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Boulder—Dr. Thomas J. Bogdan was named the next president of the University Corporation for Atmospheric Research (UCAR) today, following an extensive international search. He will join UCAR from the National Oceanic and Atmospheric Administration’s Space Weather Prediction Center (SWPC), where he is director. Bogdan will take over the reins at UCAR on January 9, 2012.
“Tom Bogdan is an excellent scientist, an experienced manager, and an effective communicator and advocate for science both nationally and internationally,” says Dennis Hartmann of the University of Washington, chair of the UCAR Board of Trustees. “We are very excited that he will be leading UCAR into the future.”
UCAR is a not-for-profit consortium made up of 77 universities that grant doctoral degrees in atmospheric or related science, as well as other academic and international affiliates. It manages the National Center for Atmospheric Research (NCAR) on behalf of the National Science Foundation, NCAR’s sponsor. UCAR also oversees a variety of education and scientific support activities under the umbrella of the UCAR Community Programs.
Research at UCAR and NCAR advances understanding of severe weather, climate change, geomagnetic storms, and other environmental factors that affect the U.S. and global economy. The work helps to build society’s understanding of these phenomena as well as national and global resilience to them.
“This is an important and exciting time for discovery in the sciences as a cornerstone for national competitiveness and leadership,” Bogdan says. “I couldn’t be more pleased to be returning to UCAR as the atmospheric, Earth, and Sun sciences continue advancing our understanding of the natural world and its many impacts on our economies, society, and people.”
“NSF looks forward to working with Dr. Bogdan, the UCAR Board of Trustees, and the university community in addressing emerging national priorities—priorities that NCAR, the foundation’s largest federally funded research and development center, has the unique capacity to address,” says Michael Morgan, director of NSF’s Atmospheric and Geospace Sciences Division.
Bogdan assumes the presidency of UCAR as it prepares for the opening of a new supercomputing center in Wyoming that will provide substantial new capabilities to geoscience researchers in the United States and around the world. Colleagues familiar with him and his work point to his many skills that are so complementary to his new role.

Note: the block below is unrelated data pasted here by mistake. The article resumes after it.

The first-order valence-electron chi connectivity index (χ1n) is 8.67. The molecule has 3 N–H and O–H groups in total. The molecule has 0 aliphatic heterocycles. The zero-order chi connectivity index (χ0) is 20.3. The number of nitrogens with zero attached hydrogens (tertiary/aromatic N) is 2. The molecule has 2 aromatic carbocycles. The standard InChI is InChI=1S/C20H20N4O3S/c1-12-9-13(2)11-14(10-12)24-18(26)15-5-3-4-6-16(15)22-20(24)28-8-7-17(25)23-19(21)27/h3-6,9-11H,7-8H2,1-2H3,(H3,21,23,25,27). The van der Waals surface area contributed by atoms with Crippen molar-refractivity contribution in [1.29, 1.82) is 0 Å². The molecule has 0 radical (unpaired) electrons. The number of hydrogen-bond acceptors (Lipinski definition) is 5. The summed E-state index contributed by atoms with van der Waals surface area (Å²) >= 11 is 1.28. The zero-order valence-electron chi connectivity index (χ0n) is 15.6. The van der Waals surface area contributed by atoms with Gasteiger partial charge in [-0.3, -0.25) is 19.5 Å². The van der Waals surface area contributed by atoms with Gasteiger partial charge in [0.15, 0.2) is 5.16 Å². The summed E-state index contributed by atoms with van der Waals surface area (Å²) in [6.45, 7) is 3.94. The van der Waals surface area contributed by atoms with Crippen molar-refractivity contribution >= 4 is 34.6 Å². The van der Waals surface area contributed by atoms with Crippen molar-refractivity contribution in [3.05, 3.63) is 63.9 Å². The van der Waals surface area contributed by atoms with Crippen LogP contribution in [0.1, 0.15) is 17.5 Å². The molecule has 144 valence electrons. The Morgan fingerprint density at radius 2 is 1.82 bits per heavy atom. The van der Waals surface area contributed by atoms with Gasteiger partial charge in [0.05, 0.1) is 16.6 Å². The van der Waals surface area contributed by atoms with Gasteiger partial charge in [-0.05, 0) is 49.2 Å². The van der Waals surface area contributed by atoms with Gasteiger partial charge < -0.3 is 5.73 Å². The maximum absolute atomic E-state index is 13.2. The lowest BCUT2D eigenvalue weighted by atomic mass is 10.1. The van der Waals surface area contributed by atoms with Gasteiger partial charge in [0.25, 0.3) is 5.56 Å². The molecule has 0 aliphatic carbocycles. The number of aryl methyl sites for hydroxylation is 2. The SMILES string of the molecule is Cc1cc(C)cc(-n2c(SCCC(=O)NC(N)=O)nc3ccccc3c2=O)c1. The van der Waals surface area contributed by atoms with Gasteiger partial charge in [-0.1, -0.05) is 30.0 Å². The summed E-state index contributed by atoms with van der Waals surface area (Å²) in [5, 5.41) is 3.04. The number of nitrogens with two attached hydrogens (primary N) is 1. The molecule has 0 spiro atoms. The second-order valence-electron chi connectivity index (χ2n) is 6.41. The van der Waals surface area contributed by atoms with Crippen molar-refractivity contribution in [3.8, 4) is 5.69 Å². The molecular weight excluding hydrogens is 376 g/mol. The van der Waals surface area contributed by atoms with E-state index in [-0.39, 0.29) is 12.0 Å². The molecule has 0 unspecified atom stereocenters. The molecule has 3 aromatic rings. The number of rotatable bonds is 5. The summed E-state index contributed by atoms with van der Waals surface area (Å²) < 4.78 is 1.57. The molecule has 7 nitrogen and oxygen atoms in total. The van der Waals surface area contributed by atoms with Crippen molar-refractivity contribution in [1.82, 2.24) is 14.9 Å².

“Tom is a broad thinker who brings a special understanding of atmospheric modeling, theory, and observations,” says Alexander "Sandy" MacDonald, director of NOAA’s Earth System Research Laboratory. “His background is especially appropriate for the wide-ranging responsibilities of UCAR.”
“Tom has a rich intellect that spans the physical domain, from the solar system and space weather to terrestrial weather and related Earth system sciences,” says Louis Uccellini, director of NOAA’s National Centers for Environmental Prediction, which oversees the SWPC. “I am excited for UCAR and know Tom will provide the leadership, intellect, and strategic foresight that the community needs for this important position.”
Prior to joining the SWPC in 2006, Bogdan was a senior scientist at NCAR, where he had begun work as a postdoctoral scientist in 1983, researching solar magnetic activity.
He will take the helm from Richard Anthes, who is retiring after serving as president for 23 years and guiding UCAR during a period of substantial programmatic growth and new research directions.
Bogdan earned his Ph.D. (1984) and master’s degree (1981) in physics at the University of Chicago and his bachelor’s in mathematics and physics from the University at Buffalo, the State University of New York, in 1979. He is the author or co-author of more than 100 papers in solar-terrestrial research.
Bogdan is a fellow of the American Meteorological Society and serves on its Council of the Members. He works closely with the World Meteorological Organization as the U.S. point of contact for space weather issues. Bogdan has chaired and served on numerous National Science Foundation, NASA, and National Research Council committees and panels that provide advice to federal agencies and policymakers. He also serves on the Advisory Council for the College of Arts and Sciences at the University at Buffalo.
“I am delighted with this choice,” Anthes says. “I have known Tom for many years as a superb scientist and leader, a thoughtful and considerate person, and a man of highest integrity. I have great confidence that he will provide UCAR with distinguished leadership.”
The University Corporation for Atmospheric Research manages the National Center for Atmospheric Research under sponsorship by the National Science Foundation. Any opinions, findings and conclusions, or recommendations expressed in this publication are those of the author(s) and do not necessarily reflect the views of the National Science Foundation.